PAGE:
Time & Attendance
By Tara Wolckenhauer
Mar. 29, 2016
The U.S. Labor Department last year proposed a rule to increase the standard salary level for executive, administrative and professional exemptions and the minimum total annual compensation level for the “highly compensated employee” exemption under the Fair Labor Standards Act.
This would mean that, by Labor Department estimates, 5 million currently exempt workers would become eligible for overtime pay unless their salary is raised. This potentially huge modification of overtime compliance law could profoundly affect U.S. small businesses because employers would likely need to update their compensation plans to be in compliance.
The proposed rules look to increase the salary level for “white collar” exemptions from the current minimum of $455 per week, or $23,660 a year, to the 40th percentile of earnings for full-time salaried workers. The Labor Department anticipates that this would equate to $970 per week, or $50,440 annually.
In a similar fashion, the Labor Department seeks to increase the annual compensation level for employees who fall within the highly compensated employee exemption to the 90th percentile of annual wages of all full-time salaried workers. This would increase the current annual compensation level of $100,000 to $122,148. The Labor Department is also considering including mechanisms to update the salary levels on an annual basis and whether to permit nondiscretionary bonuses and incentive payments to count toward a portion of the standard salary level test.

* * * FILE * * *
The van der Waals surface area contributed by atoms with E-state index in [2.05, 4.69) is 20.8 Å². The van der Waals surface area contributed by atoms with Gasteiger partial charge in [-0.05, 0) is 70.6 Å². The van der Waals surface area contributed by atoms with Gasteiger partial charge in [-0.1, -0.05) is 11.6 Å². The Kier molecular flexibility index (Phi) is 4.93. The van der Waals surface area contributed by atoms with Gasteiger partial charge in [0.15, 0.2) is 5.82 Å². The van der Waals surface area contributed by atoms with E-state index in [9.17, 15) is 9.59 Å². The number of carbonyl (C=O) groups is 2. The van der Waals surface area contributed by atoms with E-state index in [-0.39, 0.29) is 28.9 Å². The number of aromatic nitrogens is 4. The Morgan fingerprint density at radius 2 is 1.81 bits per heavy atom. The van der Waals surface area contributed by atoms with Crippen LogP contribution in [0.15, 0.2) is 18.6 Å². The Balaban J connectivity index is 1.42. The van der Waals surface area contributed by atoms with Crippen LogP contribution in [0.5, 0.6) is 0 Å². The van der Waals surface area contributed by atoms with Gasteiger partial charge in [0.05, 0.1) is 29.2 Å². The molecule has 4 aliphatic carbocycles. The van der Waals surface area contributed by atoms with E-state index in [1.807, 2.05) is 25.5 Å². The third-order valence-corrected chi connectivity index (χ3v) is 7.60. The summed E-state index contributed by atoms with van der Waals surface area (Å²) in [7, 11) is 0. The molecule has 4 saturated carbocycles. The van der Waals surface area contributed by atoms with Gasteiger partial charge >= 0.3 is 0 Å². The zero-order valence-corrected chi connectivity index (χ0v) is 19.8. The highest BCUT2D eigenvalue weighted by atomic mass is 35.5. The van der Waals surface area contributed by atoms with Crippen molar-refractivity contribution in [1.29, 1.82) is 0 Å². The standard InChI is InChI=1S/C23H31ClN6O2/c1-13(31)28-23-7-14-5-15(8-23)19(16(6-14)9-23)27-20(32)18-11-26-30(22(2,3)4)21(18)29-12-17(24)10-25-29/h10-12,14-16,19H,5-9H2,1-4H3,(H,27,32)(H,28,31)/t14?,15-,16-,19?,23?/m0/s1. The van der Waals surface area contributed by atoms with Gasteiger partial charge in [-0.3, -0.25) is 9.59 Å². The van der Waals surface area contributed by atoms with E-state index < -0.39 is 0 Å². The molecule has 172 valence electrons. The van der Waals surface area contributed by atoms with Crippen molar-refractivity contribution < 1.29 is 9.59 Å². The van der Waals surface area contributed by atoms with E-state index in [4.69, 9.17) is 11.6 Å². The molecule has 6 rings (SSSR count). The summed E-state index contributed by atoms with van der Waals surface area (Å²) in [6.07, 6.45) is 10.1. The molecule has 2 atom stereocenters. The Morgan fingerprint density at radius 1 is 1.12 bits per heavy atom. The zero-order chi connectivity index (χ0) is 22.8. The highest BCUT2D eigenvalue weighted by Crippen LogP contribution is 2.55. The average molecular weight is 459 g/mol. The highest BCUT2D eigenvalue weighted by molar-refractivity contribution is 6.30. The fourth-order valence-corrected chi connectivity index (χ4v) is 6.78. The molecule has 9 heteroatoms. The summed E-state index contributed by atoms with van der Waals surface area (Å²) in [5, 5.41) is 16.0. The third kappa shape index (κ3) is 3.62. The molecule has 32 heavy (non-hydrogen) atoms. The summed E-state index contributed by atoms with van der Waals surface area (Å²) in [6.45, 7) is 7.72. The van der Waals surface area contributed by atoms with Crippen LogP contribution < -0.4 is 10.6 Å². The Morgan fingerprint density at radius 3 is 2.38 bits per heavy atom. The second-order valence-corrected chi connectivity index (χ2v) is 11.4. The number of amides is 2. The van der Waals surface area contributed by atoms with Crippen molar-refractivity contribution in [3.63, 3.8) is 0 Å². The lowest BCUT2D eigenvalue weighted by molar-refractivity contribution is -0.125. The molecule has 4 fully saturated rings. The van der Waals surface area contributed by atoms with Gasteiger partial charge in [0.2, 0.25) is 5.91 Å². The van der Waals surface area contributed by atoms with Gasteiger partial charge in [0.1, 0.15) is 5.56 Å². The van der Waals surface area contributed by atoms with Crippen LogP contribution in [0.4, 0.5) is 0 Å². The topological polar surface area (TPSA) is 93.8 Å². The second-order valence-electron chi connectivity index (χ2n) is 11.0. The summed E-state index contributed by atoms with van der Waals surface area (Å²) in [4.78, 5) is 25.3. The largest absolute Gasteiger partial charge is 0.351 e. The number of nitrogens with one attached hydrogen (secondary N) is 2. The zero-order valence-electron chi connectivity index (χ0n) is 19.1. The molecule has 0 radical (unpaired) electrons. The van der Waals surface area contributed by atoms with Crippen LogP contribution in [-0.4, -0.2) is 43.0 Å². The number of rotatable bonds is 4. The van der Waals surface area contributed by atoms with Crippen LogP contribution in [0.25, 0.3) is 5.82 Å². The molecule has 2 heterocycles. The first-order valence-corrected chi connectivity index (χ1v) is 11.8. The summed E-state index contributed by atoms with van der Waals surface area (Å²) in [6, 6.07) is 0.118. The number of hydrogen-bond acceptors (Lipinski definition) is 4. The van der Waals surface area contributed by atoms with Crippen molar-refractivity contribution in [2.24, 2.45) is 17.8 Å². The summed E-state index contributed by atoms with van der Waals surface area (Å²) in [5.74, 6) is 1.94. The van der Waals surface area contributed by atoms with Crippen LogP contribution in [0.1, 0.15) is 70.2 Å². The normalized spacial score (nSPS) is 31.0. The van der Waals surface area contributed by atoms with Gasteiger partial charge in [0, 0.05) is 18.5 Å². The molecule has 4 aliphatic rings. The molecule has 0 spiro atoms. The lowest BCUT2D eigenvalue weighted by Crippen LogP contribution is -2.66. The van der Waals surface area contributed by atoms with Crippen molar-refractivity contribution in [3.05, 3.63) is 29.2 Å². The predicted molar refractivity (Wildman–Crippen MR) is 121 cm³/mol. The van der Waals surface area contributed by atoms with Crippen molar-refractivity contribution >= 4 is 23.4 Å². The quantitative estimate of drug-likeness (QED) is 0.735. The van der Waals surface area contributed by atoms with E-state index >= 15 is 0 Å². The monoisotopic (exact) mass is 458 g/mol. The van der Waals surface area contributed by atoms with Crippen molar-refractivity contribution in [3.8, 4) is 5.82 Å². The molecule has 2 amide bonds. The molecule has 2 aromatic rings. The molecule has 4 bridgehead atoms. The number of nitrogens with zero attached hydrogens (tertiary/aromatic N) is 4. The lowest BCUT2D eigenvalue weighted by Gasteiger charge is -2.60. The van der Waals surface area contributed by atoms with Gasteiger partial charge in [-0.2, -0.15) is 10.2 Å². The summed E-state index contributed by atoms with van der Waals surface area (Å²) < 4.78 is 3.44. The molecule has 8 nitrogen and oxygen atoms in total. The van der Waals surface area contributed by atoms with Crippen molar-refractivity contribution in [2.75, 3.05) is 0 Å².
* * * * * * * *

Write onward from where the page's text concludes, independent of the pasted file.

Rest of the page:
When the Labor Department first announced the proposed changes, the agency received more than 250,000 comments. The majority of these responses came from employers who felt that any changes should be delayed until businesses had adequate time to prepare for possible regulation updates.
In response, the Labor Department decided to delay the public release of the final rule, which is now expected as early as July. Once the rule takes effect, employers will have some time to come into compliance; however, it’s imperative that employers begin preparing now. It’s widely accepted that the rule in some form will go into effect before the end of the year and the standard salary threshold will likely increase; other details as to what the final rule changes will entail remain uncertain.
As small-business owners continue updating operating plans for the year, they should consider labor costs and compliance efforts. It’s critical that they take time to assess any necessary changes they can make early in the year given the significant time it could take to become compliant with any new requirements.
Here are some tips to help small-business owners update employee compensation plans in a way that can help keep their business compliant while minimizing costs: